Beijing Impressions, Day 5 continued

A quick rant first: there's a standard way of writing Chinese words in Western characters, known as Pinyin. Among other things, it includes accents that indicate the correct tone for each syllable. As a result, you know exactly how to pronounce any given word, once you've seen it written down.

But here's what drives me nuts: almost all of the signs I see around town (including street signs) completely omit the accents. As a result, the Pinyin is almost useless, because you have no idea how to pronounce the words, and the pronounciation matters. I'm sure there's some good reason, but it still sucks.

Anyway, after the Great Wall, I headed over to the Ming tombs. All of that dynasty's emperors are buried in this one valley, which is just overflowing with these tombs. A necropolis, I believe is the term.

Anyway, they all follow the same basic pattern. It's a bit like a mini Forbidden City, actually; a series of ever more imposing gates and halls. But at the back, there's a Soul Tower that houses the emperor's grave marker. And behind that, the tunnel plunges straight into the mountainside, and that's where the tomb is.

The one I visited had actually been excavated, so you could go inside. It was pretty impressive, actually, and vaguely Egyptian. A few hundred feet down, there are these rooms carved out, and lined with white marble. Unfortunately, the Chinese didn't mummify their dead (and fuck you, Brendan Frasier), so the coffins were in pretty bad shape by the time they found them. Those are replicas, but everything else was real. It was a surprisingly interesting excursion, on the whole.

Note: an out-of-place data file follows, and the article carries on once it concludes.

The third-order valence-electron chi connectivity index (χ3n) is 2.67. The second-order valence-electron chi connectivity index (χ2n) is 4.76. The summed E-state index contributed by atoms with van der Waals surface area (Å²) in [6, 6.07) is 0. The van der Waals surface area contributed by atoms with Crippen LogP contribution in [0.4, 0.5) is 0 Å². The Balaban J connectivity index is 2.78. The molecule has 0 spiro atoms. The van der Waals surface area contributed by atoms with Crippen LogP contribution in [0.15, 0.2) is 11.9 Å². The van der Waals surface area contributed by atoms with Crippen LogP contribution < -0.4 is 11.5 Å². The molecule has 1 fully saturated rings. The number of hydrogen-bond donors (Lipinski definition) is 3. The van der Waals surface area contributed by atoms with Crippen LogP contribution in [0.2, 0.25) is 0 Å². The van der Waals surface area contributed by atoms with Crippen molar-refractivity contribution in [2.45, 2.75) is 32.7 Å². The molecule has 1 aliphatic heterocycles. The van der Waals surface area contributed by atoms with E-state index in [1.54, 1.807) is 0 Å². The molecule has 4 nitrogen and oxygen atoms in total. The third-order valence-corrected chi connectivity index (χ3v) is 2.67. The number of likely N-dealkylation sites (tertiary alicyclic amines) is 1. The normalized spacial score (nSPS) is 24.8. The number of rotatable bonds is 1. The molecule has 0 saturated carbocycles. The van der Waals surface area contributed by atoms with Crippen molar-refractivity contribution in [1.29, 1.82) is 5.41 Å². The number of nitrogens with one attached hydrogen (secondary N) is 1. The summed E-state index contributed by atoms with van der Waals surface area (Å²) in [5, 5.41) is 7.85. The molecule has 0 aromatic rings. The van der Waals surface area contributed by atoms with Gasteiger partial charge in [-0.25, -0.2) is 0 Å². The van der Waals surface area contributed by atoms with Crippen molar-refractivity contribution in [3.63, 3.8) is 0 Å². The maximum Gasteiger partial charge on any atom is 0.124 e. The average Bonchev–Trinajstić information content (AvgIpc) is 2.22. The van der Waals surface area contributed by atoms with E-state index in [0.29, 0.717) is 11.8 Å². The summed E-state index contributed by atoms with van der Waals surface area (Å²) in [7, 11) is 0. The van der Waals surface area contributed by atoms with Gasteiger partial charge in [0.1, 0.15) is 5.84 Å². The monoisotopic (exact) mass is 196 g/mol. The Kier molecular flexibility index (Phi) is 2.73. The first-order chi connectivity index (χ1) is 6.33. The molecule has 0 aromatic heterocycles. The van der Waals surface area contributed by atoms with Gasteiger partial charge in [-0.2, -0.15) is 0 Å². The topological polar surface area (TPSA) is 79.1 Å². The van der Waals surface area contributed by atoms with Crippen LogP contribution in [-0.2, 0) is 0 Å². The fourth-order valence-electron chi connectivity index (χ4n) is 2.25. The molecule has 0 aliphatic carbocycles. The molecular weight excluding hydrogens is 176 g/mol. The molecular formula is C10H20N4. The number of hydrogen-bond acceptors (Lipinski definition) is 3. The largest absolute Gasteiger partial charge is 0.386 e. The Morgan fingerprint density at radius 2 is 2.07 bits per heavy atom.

Noticed on the way home: peaches must be in season around here. The roadside stands are crammed with them, and Charles gave me a bag when I arrived.

Tomorrow should be a fairly lazy day, with any luck - I'm just going to wander around town a bit, hit anything I may have missed. Boxing is tomorrow night. Stay tuned.

Beijing Impressions, Day 5

Headed off to the Great Wall this morning. Confession: I cheated and took the cable car to the top. Yeah, I know, I'm not proud of myself either, but my feet were still killing me from yesterday. It could be worse; I could have stopped at the Great Wall Starbucks. There used to be one at the Forbidden City too.

That bottle of tea I mentioned yesterday? RMB 10 on top of the wall; how's that for a captive audience markup. Yeah, it's an awfully commercialized place. Disney-fied, too: the part I visited has been heavily reconstructed, and probably looks relatively little like it did originally. The wall may have been a zillion miles long once upon a time, but these days the vast majority is falling apart or has vanished completely.

It's also super, super, super crowded. Claustrophobes need not apply; it's shoulder to shoulder in some parts. Consider: most of the paving stones across the top of wall have been worn concave in just a few decades of foot traffic. You also have to watch your step, quite literally, as it's incredibly steep, uneven, and generally trecherous.